We know that this step is overly simplistic in its presentation, and that modern organisations have complex interconnected environments with multiple applications and endpoints. In keeping with the core theme of doing the basics well, if operating systems and applications are kept up to date, it makes attackers lives so much more difficult to achieve their objectives.

Patch applications

  • Applications frequently have bespoke patching methods compared to Operating Systems, and therefore should be accounted for separately.

Patch operating systems

  • Automating and deploying operating system patches is a well understood problem, with multiple solutions for all use cases. If you’re struggling with doing this effectively, please reach out to us.

Patch equipment

  • Devices like printers, UPS, switches/routers, VoIP phones & phone systems, and out of band management (iLO/iDRAC) can often be forgotten but can carry vulnerabilities like anything else (management devices should also be on a separate network entirely but that’s for another post!).
  • This may sound far-fetched, but we’ve compromised entire organisations because a network printer was left unpatched.

Patch mobile devices

  • Mobile devices, due to their requirement for ease of use, make this easy to implement but can be challenging to keep track of.

Patch Anti-Virus

  • Ensure your Anti-Virus definitions and applications are up to date to ensure they’re in their most effective state and compliant with good practice.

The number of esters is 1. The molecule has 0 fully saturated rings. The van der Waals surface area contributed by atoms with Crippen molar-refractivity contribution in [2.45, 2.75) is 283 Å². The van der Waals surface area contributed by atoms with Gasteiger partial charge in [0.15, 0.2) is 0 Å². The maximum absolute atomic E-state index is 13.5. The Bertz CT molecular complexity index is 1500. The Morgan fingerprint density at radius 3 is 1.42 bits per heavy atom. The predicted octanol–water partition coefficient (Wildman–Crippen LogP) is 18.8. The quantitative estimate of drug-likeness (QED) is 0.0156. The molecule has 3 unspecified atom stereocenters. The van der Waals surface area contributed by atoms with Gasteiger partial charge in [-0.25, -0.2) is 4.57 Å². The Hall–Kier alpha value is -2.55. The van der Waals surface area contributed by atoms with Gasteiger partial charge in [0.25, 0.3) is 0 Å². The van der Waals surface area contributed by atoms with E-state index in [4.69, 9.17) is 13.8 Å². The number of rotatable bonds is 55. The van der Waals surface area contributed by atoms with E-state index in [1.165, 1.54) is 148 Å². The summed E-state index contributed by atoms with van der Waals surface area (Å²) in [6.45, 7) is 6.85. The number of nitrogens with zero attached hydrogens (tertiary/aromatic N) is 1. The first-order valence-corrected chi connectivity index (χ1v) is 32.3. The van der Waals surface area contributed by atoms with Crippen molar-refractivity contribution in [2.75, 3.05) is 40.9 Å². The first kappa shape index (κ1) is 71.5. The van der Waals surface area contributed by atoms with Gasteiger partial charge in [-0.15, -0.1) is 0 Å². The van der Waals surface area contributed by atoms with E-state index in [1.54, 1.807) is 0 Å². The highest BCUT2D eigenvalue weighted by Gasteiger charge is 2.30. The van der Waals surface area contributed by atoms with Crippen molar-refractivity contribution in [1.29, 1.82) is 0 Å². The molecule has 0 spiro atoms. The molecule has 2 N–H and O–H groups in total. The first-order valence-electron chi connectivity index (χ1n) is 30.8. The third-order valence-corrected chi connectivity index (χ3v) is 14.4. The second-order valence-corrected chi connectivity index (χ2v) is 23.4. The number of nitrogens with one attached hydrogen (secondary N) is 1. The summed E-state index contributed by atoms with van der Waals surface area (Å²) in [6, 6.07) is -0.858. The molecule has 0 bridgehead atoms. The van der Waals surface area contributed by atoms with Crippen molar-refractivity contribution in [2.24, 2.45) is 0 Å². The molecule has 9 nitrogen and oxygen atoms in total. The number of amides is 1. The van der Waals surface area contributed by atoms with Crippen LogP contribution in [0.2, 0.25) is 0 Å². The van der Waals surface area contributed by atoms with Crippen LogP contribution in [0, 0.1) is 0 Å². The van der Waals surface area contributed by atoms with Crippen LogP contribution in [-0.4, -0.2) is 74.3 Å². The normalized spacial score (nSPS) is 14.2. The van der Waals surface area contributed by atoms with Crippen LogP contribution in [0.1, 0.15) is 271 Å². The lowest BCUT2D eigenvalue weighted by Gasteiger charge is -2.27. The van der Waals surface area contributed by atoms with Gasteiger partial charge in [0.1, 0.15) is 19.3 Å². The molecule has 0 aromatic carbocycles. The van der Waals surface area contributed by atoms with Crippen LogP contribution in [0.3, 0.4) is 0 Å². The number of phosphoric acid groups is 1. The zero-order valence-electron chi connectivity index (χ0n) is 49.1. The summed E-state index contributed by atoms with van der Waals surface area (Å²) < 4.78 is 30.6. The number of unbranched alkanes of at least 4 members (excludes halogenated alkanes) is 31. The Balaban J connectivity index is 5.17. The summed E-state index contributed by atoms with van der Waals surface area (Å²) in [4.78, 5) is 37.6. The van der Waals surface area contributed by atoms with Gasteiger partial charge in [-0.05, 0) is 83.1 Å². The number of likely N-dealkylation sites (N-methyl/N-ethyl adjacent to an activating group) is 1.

Check the patches have applied (trust but verify)

  • Centralised vulnerability management systems, asset management systems, and other methods can ensure this is completed (a lot of automated systems fail without alerting you).
  • Continue to verify that automatic update processes are working, and patches are being applied.
  • Associate patch management results with asset logs to cross-reference and ensure everything is being patched.

Implement continual vulnerability management to make this easier

  • Low-cost vulnerability management is available and can be implemented without significant capital investment (some are free).

Leverage automatic updates to increase efficiency and assurance

  • Enable automatic updates for systems that support it to ensure the latest patches are always applied without impacting time investment.
  • Ensure Antivirus/antimalware systems update automatically at least once per day.

Plan ahead

  • Identity products and systems that are reaching EOL (this should be performed through step 2).
  • Plan to migrate, isolate, or decommission software and systems before they reach end of life.

4. Segregate your legacy assets

We recognise that it is not always feasible to update and upgrade everything on your estates; however, it's essential to bear in mind that vulnerabilities found in unsupported products will remain unpatched and will be exploitable by relatively low skilled attackers.

Reduce the likelihood of compromise by preventing obsolete assets from accessing untrusted content

  • Block legacy assets from accessing the internet. If they need specific internet configurations, apply fine grained controls to only allow explicit named hosts/URLs and block everything else.

Reduce the impact of compromise by preventing access to sensitive data or services from legacy assets

  • Log and monitor access, restrict to only those that need it.
  • Remove internet access from the legacy devices and legacy networks.